3.4 Characteristics of ruminal fermentation and blood metabolites

The rumen parameters measured were pH, temperature, NH3-N, and VFA. Blood urea N (BUN) was also determined to investigate the relationship with rumen NH3-N and protein

utilization. Rumen fluid pH was not altered among the treatments, and the values were stable at pH 6.8 to 6.9. Ruminal pH ranges from 6.8 to 6.9, according to Wanapat and Cherdthong (2009), who suggested that the optimum level of pH in the rumen for microbial digestion of fiber and protein should be 6.5 to 7.0 when fed mostly on roughages. Ruminal NH3-N and BUN ranged from 13.8 to 16.4 mg/dL and 9.3 to 9.7 mg/dL, respectively (Table 4). The NH3-N and BUN values tended to be higher in cows fed the highest ratio of GCC and were in good ranges for rumen fermentation. Ruminal NH3-N is an important nutrient in supporting efficient rumen fermentation (Satter and Slyter, 1974; Cherdthong et al., 2011a, b). Ruminal NH3-N concentrations in this study ranged from 13.8 to 16.4 mg/dL, which agreed with the report of Wanapat and Pimpa (1999) (13.6 to 17.6 mg/dL).

The total VFA, acetic acid, propionic acid, butyric acid proportions, and acetic acid:propionic acid ratio are shown in Table 4. There were no significant differences in VFA concentrations or molar proportions of VFA (P > 0.05). The total VFA concentrations in all of the treatments ranged from 133.1 to 139.8 mmol/L and were similar to those reported by Wanapat et al. (2008, 2009a) also, the proportions of acetate, propionate and butyrate in this study were in accordance with Wanapat et al. (2008, 2009a). The proportions of volatile fatty acids (acetate, propionate and butyrate) were not affected by GCC, which agreed with Wanapat et al. (2009a), who found that acetate, propionate and butyrate concentrations in swamp buffaloes were not affected by GCC and urea at 15 g/kg. 4. Conclusions and recommendations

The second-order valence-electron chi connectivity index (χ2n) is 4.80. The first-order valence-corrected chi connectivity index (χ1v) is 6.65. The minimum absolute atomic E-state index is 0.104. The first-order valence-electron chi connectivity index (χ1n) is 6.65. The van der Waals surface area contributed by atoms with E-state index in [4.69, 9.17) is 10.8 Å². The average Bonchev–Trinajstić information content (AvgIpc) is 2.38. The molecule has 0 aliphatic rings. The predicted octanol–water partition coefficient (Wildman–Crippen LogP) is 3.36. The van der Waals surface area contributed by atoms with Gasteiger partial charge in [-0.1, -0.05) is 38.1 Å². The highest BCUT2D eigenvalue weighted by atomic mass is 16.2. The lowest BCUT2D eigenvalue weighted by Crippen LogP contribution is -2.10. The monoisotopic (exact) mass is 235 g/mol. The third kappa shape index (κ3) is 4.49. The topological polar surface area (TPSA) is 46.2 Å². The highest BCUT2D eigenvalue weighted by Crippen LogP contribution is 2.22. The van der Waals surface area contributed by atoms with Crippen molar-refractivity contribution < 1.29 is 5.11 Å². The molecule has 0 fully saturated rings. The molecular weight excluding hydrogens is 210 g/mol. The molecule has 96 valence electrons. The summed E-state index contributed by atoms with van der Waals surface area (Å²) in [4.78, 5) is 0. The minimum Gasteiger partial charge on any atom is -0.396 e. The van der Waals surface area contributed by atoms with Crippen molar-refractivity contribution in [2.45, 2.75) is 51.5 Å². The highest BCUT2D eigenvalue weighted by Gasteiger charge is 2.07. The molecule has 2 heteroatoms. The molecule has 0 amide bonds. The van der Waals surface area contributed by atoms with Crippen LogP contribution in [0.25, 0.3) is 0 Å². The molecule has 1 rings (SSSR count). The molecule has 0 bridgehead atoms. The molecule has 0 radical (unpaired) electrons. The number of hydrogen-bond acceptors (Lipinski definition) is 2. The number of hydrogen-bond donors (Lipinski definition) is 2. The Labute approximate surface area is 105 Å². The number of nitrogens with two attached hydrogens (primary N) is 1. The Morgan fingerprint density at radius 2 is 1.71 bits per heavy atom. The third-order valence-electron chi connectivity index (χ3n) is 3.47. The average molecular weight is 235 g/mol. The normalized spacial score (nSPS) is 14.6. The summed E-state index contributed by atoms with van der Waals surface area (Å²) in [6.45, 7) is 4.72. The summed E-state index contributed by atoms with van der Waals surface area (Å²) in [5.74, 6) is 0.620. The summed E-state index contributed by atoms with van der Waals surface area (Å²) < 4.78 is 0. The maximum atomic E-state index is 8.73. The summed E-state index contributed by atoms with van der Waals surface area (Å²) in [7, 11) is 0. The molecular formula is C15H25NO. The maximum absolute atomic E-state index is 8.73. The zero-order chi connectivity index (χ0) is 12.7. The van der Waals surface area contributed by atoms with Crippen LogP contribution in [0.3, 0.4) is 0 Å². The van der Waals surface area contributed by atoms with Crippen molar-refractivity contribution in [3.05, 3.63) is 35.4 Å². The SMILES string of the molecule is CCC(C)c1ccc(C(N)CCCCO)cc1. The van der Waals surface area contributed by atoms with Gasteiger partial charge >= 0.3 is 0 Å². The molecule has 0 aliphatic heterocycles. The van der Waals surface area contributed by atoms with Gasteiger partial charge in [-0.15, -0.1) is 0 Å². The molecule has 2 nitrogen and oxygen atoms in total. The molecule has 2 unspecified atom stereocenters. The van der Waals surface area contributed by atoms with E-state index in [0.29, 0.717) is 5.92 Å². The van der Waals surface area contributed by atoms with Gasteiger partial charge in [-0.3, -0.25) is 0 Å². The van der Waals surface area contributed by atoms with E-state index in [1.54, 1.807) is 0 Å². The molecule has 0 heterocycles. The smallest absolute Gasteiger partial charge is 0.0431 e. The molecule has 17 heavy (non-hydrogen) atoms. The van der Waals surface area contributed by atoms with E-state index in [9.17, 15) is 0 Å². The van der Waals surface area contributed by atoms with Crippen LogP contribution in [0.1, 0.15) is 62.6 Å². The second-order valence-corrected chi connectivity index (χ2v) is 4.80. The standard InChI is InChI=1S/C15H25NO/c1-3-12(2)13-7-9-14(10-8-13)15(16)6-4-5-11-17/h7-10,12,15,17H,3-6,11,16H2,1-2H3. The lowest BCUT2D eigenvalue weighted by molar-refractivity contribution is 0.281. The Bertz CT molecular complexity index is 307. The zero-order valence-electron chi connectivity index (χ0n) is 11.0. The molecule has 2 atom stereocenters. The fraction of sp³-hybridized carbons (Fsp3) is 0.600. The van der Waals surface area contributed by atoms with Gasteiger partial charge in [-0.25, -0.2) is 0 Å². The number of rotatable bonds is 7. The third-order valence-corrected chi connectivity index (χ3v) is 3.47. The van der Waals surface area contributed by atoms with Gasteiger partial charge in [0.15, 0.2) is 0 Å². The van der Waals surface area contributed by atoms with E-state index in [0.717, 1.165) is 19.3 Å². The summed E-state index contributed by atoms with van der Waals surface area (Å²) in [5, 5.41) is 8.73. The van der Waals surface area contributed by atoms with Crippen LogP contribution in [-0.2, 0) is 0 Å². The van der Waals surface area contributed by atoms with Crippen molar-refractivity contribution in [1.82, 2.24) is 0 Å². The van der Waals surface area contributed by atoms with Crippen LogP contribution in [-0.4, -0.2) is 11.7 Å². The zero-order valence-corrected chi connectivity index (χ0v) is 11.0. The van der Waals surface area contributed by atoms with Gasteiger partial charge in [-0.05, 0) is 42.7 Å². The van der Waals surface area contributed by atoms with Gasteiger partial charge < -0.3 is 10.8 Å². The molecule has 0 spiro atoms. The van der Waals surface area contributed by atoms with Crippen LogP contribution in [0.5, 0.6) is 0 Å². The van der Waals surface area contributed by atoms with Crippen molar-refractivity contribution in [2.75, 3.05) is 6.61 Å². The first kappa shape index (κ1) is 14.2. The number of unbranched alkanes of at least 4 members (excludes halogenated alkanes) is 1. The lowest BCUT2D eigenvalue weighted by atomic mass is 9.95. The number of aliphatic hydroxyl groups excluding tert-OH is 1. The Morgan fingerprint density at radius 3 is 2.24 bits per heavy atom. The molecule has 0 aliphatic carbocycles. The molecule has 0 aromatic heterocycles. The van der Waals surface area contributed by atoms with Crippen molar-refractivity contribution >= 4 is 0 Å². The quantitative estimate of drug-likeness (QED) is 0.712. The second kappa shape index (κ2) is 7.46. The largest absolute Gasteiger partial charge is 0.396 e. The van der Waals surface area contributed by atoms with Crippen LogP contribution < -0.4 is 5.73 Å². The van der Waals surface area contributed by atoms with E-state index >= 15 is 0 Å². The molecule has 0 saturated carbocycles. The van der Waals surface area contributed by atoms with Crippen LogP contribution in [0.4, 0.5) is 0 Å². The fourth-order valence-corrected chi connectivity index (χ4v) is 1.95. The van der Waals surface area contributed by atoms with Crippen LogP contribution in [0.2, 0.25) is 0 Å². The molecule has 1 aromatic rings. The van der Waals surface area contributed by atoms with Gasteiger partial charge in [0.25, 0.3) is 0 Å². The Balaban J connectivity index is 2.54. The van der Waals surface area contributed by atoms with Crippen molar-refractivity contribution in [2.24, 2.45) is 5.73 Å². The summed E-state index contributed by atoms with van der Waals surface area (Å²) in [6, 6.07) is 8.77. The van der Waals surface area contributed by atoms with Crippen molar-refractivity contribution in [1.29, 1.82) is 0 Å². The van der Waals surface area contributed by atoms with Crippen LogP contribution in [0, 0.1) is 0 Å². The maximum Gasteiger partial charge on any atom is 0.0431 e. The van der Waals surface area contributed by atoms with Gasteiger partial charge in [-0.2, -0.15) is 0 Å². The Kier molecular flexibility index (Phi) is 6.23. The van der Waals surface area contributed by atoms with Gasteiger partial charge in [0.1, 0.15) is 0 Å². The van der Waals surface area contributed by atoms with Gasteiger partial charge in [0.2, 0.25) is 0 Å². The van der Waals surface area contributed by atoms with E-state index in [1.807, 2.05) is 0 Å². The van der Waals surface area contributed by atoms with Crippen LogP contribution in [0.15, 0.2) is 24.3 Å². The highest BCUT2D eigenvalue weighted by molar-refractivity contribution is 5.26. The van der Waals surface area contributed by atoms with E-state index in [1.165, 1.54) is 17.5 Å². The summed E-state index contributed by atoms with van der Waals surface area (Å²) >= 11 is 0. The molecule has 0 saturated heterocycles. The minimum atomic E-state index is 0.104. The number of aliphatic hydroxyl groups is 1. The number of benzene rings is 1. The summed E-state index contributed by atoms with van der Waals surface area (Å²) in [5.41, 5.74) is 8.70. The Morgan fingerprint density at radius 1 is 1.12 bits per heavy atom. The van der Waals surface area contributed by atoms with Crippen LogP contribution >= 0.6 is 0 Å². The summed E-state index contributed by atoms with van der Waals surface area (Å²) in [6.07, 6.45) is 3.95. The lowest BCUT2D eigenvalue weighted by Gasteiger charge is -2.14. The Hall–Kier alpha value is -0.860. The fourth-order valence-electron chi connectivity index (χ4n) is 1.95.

It was concluded that ground corn cobs used as the whole roughage source in TMR containing 60% concentrate significantly improve nutrient intake and milk yield in lactating dairy crossbred cows. These findings should be applied further in practical dairy feeding in the tropics to increase production efficiency. Acknowledgements

The authors would like to express our sincere thanks to the Tropical Feed Resources Research and Development Center (TROFREC), Department of Animal Science, Faculty of Agriculture, Khon Kaen University (KKU), Thailand for providing financial support for the research and the use of the research facilities. This work was also supported by the increase production efficiency and meat quality of native beef and buffalo research group, KKU. References

Association of Official Analytical Chemists (AOAC). Official methods of analysis. 17th ed.

Arlington, VA, USA: AOAC; 2000. Avila-Segura M, Barak P, Hedtcke JL, Posner JL. Nutrient and alkalinity removal by corn grain, stover and cob harvest in Upper Midwest USA. Biomass Bioenerg 2011;35:1190-95.

Calabro S, Cutrignelli MI, Gonzalez OJ, Chiofalo B, Grossi M, Tudisco R, et al. Meat quality

of buffalo young bulls fed faba bean as protein source. Meat Sci 2014;96:591-6. Calabro S, Guglielmelli A, Iannaccone F , Danieli PP, Tudisco R, Ruggiero C, et al. Fermentation kinetics of sainfoin hay with and without PEG. J Anim Physiol Anim Nutr 2012;95:842-9.

Cao Q, Xie KC, Bao WR, Shen SG. Pyrolytic behavior of waste corn cob. Bioresource Technol 2004;94:83-9.